Welcome to Day 9 of the U-M Library Research Impact Challenge!
Yesterday we looked at the h-index, a calculation of author productivity and impact. Today we’ll look beyond citation-based metrics, considering the ways that alternative metrics (or “altmetrics”) can add to the picture of what we know about the impact of scholarship.
Let’s get started!
The term “altmetrics,” coined in 2010 in “altmetrics: a manifesto,” is defined as “the creation and study of new metrics based on the social web for analyzing, and informing scholarship.” (Priem, Taraborelli, Groth, and Neylon, 2010).
It’s easy to assume that altmetrics are all about social media (people tend to think of Twitter in particular), but that is only part of what they offer. By tracking links from all kinds of websites back to scholarly research, altmetrics can reveal references to and engagement with scholarship in the news, in policy documents, in syllabi, on scholarly blogs, and beyond.
Today’s challenge introduces you to a tool called Altmetric Explorer for Institutions. It’s important to note that Altmetric Explorer—a proprietary tool from a company called Digital Science—is by no means the only source for altmetric data. However, folks affiliated with U-M have access to the Altmetric Explorer, and it has some interesting features that make it easy for you to track and share information about how the web (and the world) is interacting with the research that is important to you.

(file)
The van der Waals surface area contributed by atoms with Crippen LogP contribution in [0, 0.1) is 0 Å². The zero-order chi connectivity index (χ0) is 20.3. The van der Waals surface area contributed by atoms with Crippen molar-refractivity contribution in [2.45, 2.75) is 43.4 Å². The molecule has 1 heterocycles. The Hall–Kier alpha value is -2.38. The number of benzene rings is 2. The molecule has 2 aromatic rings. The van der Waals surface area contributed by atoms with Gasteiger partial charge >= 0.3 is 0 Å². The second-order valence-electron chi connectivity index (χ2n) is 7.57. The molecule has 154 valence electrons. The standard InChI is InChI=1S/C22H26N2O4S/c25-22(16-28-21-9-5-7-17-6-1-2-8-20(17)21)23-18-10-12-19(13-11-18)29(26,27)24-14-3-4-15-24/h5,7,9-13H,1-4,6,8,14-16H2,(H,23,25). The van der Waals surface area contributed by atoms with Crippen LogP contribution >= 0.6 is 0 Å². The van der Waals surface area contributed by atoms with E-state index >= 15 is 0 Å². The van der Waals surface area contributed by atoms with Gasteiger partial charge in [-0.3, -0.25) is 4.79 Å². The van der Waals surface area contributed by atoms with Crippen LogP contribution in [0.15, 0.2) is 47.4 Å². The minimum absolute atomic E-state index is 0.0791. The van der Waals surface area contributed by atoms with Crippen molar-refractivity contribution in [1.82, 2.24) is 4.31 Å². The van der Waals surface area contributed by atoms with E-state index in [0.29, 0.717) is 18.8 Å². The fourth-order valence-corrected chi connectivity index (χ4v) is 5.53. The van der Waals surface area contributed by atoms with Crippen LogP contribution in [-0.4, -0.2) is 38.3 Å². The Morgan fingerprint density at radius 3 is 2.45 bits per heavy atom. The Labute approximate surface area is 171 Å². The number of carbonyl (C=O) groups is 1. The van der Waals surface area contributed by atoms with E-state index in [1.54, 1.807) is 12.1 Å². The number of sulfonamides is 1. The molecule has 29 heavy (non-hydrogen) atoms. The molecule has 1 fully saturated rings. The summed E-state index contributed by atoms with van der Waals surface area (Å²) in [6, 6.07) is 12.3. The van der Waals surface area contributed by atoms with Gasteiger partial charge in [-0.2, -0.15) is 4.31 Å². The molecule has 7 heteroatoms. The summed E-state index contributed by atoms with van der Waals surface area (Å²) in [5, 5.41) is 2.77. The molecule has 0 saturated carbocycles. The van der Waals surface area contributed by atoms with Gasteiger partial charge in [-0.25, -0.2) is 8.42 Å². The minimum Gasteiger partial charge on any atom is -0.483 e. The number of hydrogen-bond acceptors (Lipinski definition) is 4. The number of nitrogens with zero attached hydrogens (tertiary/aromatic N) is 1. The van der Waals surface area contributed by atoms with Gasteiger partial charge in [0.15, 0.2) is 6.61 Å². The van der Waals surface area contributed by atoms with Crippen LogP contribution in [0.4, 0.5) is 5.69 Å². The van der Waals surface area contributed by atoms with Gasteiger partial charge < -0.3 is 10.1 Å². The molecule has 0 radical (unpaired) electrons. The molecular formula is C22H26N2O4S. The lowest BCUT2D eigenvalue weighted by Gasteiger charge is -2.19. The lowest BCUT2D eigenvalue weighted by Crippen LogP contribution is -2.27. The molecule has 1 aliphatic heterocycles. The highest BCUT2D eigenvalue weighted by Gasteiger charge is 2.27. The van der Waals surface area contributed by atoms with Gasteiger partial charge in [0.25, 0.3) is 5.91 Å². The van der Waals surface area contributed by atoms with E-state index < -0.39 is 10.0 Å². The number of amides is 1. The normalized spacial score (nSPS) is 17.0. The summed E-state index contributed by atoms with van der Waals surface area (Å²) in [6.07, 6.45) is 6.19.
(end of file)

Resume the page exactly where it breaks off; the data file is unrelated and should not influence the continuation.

First, some background about what Altmetric does and how it works:
Altmetric searches the web for "mentions" of research outputs, such as journal articles or book chapters, to show how readers are engaging with scholarly publications online. Mentions can appear in social media, scholarly blogs, news outlets, Wikipedia, citation managers like Mendeley, and more (read more about which sources Altmetric is tracking).